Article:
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Is Jeane Napoles a new Imelda, or just a victim of social media?

Facebook and Twitter feeds have lately been overloaded with pictures of this girl.

From tickets and backstage passes to the MTV Awards, to photo ops with the likes of Justin Timberlake to Justin Bieber, to a lavish 21st birthday party, it seems as though Janet Lim-Napoles's younger daughter Jeane has it all.

And yet, when National Press Club board member Berteni "Toto" Causing turned the spotlight on her social media accounts via his blog, Jeane practically disappeared from the scene. Her Facebook, Twitter, and Instagram accounts were found deactivated, her WordPress was set to "private," and all that was left for the nosy ones were the photos and notes on her Tumblr posted in 2011.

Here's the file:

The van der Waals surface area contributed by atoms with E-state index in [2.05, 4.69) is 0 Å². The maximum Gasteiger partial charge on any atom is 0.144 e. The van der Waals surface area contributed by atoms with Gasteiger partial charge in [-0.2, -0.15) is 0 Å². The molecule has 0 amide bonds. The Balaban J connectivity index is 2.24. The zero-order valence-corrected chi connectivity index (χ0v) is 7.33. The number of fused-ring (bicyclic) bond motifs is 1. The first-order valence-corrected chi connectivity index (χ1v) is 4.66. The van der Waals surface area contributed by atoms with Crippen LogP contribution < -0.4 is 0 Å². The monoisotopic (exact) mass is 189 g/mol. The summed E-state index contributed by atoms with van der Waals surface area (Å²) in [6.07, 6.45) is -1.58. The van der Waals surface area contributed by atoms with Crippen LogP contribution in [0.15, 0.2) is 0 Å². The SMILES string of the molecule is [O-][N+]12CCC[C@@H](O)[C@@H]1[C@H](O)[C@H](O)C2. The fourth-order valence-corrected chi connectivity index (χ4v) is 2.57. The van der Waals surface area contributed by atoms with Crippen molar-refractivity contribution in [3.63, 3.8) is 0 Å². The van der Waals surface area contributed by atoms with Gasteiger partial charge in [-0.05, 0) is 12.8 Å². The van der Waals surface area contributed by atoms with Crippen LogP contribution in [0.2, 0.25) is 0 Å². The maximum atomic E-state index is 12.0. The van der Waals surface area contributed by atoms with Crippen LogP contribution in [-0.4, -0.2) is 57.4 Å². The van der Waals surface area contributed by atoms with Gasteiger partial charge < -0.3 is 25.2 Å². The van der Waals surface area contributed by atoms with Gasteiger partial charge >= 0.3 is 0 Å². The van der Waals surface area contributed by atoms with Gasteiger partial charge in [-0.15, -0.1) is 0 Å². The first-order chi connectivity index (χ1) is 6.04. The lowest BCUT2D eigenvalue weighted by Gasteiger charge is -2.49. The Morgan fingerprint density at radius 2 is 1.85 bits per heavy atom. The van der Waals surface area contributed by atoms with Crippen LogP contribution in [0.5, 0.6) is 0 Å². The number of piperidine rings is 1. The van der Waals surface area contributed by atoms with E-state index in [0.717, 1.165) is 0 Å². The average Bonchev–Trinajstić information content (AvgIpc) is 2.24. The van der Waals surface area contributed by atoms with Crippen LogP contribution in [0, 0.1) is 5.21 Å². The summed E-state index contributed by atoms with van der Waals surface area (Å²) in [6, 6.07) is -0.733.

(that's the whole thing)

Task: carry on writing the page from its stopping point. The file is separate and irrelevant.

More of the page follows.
The blurb beneath her Tumblr profile pic reads, "Amazingly, I don't give a s*** <3"

One can only guess that something did have to give, enough for her to remove traces of a charmed lifestyle when news came out that her mother, JLN Corp. President and CEO Janet Lim-Napoles, had been dubbed the mastermind behind a P10-B pork barrel scheme during the years she was living it up in luxury.

A regular Uptown Girl, a lover of the spotlight--one Tweeter even went so far as to say:


But might the Modern-Day Guillotine, namely, Public Opinion via Social Media, be too quick to judge her?

Glitz and glam, then and now